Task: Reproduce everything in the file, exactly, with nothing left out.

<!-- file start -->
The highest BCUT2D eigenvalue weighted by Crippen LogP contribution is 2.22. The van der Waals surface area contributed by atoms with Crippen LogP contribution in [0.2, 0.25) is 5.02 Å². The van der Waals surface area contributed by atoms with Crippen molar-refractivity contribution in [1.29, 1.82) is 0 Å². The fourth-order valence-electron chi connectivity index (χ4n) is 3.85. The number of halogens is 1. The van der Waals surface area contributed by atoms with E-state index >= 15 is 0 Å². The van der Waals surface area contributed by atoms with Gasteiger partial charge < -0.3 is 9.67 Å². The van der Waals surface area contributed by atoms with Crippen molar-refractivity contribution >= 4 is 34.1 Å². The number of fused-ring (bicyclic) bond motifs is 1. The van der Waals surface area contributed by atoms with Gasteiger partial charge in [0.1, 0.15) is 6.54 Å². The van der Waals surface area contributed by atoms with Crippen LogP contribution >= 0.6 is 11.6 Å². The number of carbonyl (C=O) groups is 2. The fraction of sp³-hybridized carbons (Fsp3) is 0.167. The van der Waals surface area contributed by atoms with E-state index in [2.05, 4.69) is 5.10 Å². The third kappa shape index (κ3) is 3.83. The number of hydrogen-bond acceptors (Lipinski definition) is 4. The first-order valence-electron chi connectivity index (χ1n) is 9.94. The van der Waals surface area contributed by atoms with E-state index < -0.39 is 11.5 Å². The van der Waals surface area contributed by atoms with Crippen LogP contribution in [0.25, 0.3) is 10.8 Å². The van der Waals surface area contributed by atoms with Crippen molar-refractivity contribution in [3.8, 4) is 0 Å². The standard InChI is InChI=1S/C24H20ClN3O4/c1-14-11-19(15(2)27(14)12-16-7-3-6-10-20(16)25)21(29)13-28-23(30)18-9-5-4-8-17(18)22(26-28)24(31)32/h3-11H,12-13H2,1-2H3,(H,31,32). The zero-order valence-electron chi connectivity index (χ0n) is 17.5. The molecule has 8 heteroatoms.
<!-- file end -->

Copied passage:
The highest BCUT2D eigenvalue weighted by Crippen LogP contribution is 2.22. The van der Waals surface area contributed by atoms with Crippen LogP contribution in [0.2, 0.25) is 5.02 Å². The van der Waals surface area contributed by atoms with Crippen molar-refractivity contribution in [1.29, 1.82) is 0 Å². The fourth-order valence-electron chi connectivity index (χ4n) is 3.85. The number of halogens is 1. The van der Waals surface area contributed by atoms with E-state index >= 15 is 0 Å². The van der Waals surface area contributed by atoms with Gasteiger partial charge < -0.3 is 9.67 Å². The van der Waals surface area contributed by atoms with Crippen molar-refractivity contribution >= 4 is 34.1 Å². The number of fused-ring (bicyclic) bond motifs is 1. The van der Waals surface area contributed by atoms with Gasteiger partial charge in [0.1, 0.15) is 6.54 Å². The van der Waals surface area contributed by atoms with Crippen LogP contribution >= 0.6 is 11.6 Å². The number of carbonyl (C=O) groups is 2. The fraction of sp³-hybridized carbons (Fsp3) is 0.167. The van der Waals surface area contributed by atoms with E-state index in [2.05, 4.69) is 5.10 Å². The third kappa shape index (κ3) is 3.83. The number of hydrogen-bond acceptors (Lipinski definition) is 4. The first-order valence-electron chi connectivity index (χ1n) is 9.94. The van der Waals surface area contributed by atoms with E-state index < -0.39 is 11.5 Å². The van der Waals surface area contributed by atoms with Crippen LogP contribution in [0.25, 0.3) is 10.8 Å². The van der Waals surface area contributed by atoms with Crippen molar-refractivity contribution in [3.8, 4) is 0 Å². The standard InChI is InChI=1S/C24H20ClN3O4/c1-14-11-19(15(2)27(14)12-16-7-3-6-10-20(16)25)21(29)13-28-23(30)18-9-5-4-8-17(18)22(26-28)24(31)32/h3-11H,12-13H2,1-2H3,(H,31,32). The zero-order valence-electron chi connectivity index (χ0n) is 17.5. The molecule has 8 heteroatoms.